The book has many lovely photographs, including one of a magnificent triple harp, and has been written with a beautifully fluid style and plentiful footnotes for those wanting to delve further into specific topics or events. It really has been a reading delight and anyone with an interest in Welsh culture or history will certainly want to read this.

The book can be purchased by visiting:

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Thursday, February 04, 2016

52 Original Wisdom Stories

52 Original Wisdom Stories: Short Lively Pieces for The Christian Year

By Penelope Wilcock

Published by Monarch Books, 2015

If I was considering buying this book "sight unseen", I really would not know what to expect based on the title alone. It's surprisingly difficult to classify this book as a purely devotional one when so much of it centres around the relationship of Sid and Rosie (a fictional late middle-aged couple for both of whom this is their second marriage)  rather than solely on religious themes. 

Both Sid and Rosie have chequered religious backgrounds. Sid was originally a Roman Catholic who grew away from that church and now finds the silence of Quaker meetings more to his taste. Rosie is something of a church tourist, visiting various churches as and when she feels inclined to go to services, and also has an interest in other cultures.  Although they both firmly believe in God, their past experiences have rather put them off organised religion and they fall into the large number of people in the UK who profess belief but do not feel that they need to go to church particularly regularly or that churchgoing is particularly fulfilling for them. 

I am not entirely sure whether this book will be useful primarily to those who are respectful agnostics who wish they knew more, believers who have doubts and concerns, believers who have more firmly held beliefs but no longer attend church for one reason or another but wish to read about such things, or for those who are churchgoers who are struggling to understand what non-churchgoers may think or believe and why they do so. At different points in the book, all of the above seem to apply, which makes it a very interesting and thought-provoking read.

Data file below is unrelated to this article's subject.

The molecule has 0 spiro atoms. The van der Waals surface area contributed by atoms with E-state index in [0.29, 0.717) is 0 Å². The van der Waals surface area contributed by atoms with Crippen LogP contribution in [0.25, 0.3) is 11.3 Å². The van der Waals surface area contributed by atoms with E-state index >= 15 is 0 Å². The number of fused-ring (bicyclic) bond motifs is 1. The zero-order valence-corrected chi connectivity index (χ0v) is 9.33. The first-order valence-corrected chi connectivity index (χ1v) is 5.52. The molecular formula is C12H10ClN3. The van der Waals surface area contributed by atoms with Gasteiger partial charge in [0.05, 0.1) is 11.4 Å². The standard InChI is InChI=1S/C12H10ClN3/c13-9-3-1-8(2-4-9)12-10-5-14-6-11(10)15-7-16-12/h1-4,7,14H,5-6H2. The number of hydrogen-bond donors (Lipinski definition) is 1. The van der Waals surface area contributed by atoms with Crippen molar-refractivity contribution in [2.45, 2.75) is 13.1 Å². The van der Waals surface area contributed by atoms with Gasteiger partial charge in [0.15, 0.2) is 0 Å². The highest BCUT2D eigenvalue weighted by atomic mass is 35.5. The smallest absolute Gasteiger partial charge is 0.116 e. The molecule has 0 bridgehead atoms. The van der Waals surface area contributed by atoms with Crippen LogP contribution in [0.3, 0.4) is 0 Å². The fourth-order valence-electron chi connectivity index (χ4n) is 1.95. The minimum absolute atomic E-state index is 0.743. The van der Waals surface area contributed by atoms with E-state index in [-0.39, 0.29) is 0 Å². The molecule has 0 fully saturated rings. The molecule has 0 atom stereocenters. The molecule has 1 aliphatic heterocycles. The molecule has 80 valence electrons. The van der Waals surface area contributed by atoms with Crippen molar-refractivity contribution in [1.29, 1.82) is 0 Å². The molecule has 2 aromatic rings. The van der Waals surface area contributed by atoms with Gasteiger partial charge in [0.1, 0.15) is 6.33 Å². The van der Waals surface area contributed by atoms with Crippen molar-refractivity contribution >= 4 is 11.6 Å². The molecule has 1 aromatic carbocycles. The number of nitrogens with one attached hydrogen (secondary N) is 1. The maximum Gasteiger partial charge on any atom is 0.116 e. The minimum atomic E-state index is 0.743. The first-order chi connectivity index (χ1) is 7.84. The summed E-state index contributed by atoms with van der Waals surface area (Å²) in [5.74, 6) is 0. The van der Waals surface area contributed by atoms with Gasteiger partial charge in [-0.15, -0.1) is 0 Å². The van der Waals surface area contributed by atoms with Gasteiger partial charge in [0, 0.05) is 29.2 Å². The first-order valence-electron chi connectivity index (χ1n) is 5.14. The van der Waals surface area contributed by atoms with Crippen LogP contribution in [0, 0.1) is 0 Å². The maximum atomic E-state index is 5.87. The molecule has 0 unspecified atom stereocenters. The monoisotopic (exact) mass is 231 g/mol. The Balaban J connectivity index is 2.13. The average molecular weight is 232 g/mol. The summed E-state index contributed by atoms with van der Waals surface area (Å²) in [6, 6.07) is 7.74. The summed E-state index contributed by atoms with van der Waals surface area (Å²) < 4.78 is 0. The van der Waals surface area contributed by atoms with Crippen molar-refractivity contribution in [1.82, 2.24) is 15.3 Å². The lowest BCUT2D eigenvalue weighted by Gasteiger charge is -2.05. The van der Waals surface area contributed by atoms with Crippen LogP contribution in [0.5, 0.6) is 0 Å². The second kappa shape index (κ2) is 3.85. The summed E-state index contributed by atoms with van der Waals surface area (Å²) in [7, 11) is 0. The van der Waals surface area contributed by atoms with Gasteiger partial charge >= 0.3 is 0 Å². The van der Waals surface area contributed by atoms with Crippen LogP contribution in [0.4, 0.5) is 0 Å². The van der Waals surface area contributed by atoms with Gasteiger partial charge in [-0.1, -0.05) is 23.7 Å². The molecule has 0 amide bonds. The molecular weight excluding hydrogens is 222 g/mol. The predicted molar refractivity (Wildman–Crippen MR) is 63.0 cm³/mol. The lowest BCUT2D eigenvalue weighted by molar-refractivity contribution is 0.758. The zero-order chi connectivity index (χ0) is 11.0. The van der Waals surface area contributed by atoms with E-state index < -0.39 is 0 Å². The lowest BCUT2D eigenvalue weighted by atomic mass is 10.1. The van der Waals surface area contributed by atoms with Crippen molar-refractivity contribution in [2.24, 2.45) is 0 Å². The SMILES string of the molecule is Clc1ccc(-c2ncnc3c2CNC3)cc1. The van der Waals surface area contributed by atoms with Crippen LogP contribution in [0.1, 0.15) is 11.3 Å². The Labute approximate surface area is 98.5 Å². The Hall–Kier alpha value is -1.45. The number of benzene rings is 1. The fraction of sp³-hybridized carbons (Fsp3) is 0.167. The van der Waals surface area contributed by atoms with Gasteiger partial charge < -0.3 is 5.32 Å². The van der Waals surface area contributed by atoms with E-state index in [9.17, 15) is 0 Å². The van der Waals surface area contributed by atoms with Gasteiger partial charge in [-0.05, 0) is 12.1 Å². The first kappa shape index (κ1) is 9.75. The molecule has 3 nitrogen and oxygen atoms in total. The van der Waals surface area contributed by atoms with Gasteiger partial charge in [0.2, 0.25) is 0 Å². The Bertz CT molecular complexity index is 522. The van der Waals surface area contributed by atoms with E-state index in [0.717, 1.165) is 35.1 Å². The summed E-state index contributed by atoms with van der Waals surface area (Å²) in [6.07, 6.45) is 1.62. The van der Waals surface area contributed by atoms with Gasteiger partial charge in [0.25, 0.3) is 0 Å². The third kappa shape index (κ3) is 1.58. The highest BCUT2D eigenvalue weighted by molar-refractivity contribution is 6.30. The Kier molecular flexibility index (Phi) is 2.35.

However, I don't always agree with the points of view pondered by Sid or deeply held by Rosie. I believe that the development of Church Tradition is rooted in the inspiration of the Holy Spirit and I feel somewhat uncomfortable with aspects of it being dismissed and others selected.  I am mindful of the fact that there are many unchurched folk who struggle with religious doctrines and traditions and that Sid and Rosie will undoubtedly speak for many of their views, however surprising these may be to those from rather more traditional denominations, for whom the right understanding of  the totality of Christian doctrine underpins both their worship and belief systems.

Do I like the characters of Sid and Rosie, and find them engaging, humorous, thoughtful people doing their level best to make sense of the world and of Christianity, and to live their lives in accordance with Christian beliefs, as they understand them? Yes, I most certainly do, and hope they will re-appear in a future book. Would I enjoy having Sid and Rosie as friends and neighbours? Most certainly - we would have some lively discussions indeed :-)

Did I enjoy the basic theme of each chapter? Yes.  I may not have fully agreed with the expositions given, but they certainly made me think hard about what - and why - I personally believe as a member of the Orthodox Church. Being challenged to think about these things is important.